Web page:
Remote training events can be even more effective than their in-person counterparts. But, you can’t just duplicate the in-person event using Zoom. Here’s how to successfully adapt your training events from in-person to remote.
I’ve clocked more hours on Zoom lately than meeting with people in person. There can be too much of a good thing, however. Zoom fatigue is real. I wrote about how to mix your modes of meeting to remain productive. Here, I’d like to address how to make Zoom work for extended meetings.
Studies show that attending a good training event will produce about 23% behavioral change. That’s not much change for the amount of time, money, and energy put into these events. The same studies show that if you follow up training with some kind of coaching, average behavioral change increased to 89%. That’s a huge difference. The problem is, we have more trainees than coaches to do the follow up. Rather than throw our hands up and say, “oh well,” let me show you a way to automate follow up for free.
4 Keys to Follow Up Well
Follow up is essential because of “human nature.” Between procrastination, our lack of confidence in the new skill, and many other things competing for attention it’s easy to put off implementation of what we learned for a less busy time. However, there probably will never be a less busy time!
4 keys to follow up well are:
If you want to be better speaker – one that everyone loves, one that people quote, and one that produces life-changing results, then stop lecturing.
Here’s why: What you say doesn’t stick. What people discover, say, or experience themselves sticks.
You already know this, don’t you? But we still lecture! I’ll show you 10 easy ways to engage your audience, that won’t take any more preparation time.
“I want to be able to ask better questions.” I hear this a lot from the leaders I train to coach others.
Everyone is looking for magic questions that will create insight, foster innovation, and help people get things done.
There are no magic questions. But there are powerful questions!
Powerful questions are the tools to help people discover new roads and to find answers. Many people are not naturally reflective. We all have a limited perspective. Questions are powerful when they provoke reflection in other people, causing them to think more deeply and creatively than they could on their own.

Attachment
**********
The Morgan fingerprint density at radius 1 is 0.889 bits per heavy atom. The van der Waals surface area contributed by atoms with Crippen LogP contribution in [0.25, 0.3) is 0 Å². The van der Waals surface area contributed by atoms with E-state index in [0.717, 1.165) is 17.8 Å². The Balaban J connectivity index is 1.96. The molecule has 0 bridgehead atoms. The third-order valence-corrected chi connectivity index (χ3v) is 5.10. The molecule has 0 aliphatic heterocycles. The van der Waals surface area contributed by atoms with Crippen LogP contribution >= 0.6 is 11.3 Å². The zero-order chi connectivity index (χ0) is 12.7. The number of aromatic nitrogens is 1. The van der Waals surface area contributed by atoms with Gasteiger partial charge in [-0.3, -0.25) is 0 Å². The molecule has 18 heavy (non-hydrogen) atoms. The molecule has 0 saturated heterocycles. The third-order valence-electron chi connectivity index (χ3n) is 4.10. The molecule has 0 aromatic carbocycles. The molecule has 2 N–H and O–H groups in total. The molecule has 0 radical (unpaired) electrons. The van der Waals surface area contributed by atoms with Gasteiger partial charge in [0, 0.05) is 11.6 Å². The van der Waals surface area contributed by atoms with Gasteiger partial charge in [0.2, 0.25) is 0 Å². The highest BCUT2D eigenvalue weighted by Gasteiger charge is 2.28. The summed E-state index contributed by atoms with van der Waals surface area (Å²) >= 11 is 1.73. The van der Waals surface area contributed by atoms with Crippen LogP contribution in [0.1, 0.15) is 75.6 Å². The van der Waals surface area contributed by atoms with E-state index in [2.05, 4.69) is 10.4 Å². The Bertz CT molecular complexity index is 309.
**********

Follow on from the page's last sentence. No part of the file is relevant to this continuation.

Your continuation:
I decided to list up 50 of my favorite powerful questions in a resource guide. It’s called 50 Powerful Coaching Questions. Each question approaches a problem or goal from a different perspective. Here are a few examples:
Launching public events is scary. You risk a lot – venue deposits, advertising costs, your reputation, and lost opportunity if some other project would have produced better results. Here’s how to plan profitable live training events that minimize risk and will guarantee you a successful event.
Montserrat Monastery in Spain, where I hold occasional training events.
My first big public training event was in October 2006. It was a 5-day professional coaching training for ministry leaders. I still remember how nervous I was about clicking the “send” button on the email announcing it. The questions swirling around in my head were these:
- Would anyone be willing to pay to join my training?
What a year! This is the first year of www.keithwebb.com. I really appreciate that you take the time to read my posts. Even more, I’m thrilled to hear how you have adopted some tip to make your, or someone else’s, life better.
Here are my top 10 posts from 2013. It’s a real potluck of topics. Each will help you multiply your impact if you take it to heart.
Thanks again for a great year, I look forward to being with you in 2014!
My Top 10 Posts from 2013
- How to Get 300% Greater Training Results
How to revise your training and 5 ways to provide follow-up coaching.
As a professional trainer and coach I know my subjects well. That’s my problem! It’s too easy to stand up and lecture. The trick is to involve participants in meaningful ways. “101 Ways to Make Training Active” is just the ticket.
Silberman begins with 20 “top 10” lists of training tips. For example, “Ten assignments to give learning partners” and “Ten suggestions for activating a lecture” and “Ten options for role playing”, etc. Each of the 200 tips are written in brief bullet-point style that stimulates creativity. Every list gave me ideas of how to improve my training – and that’s the point!
The bulk of the book, 244 additional pages, are 101 ways to make training active. The activities are grouped together into 15 sections according the flow of a training program: How to Get Active Participation from the Start, How to Teach Information, Skills, and Attitudes Actively, and How to Make Training Unforgettable.
I love these ideas! These are some of my favorite.
St. Francis of Assisi was superb communicator. People loved him. He taught with stories, acting, and props. On Christmas of 1223, he created the first live nativity scene to illustrate the birth of Jesus. St. Francis is the patron saint of active learning. Here’s the story of the first nativity scene.
In case you are not familiar with St. Francis, he lived in what is now central Italy and began a spiritual movement based on the teachings of Jesus. He was radical. He renounced all material things. Francis grew up rich, but came to believed that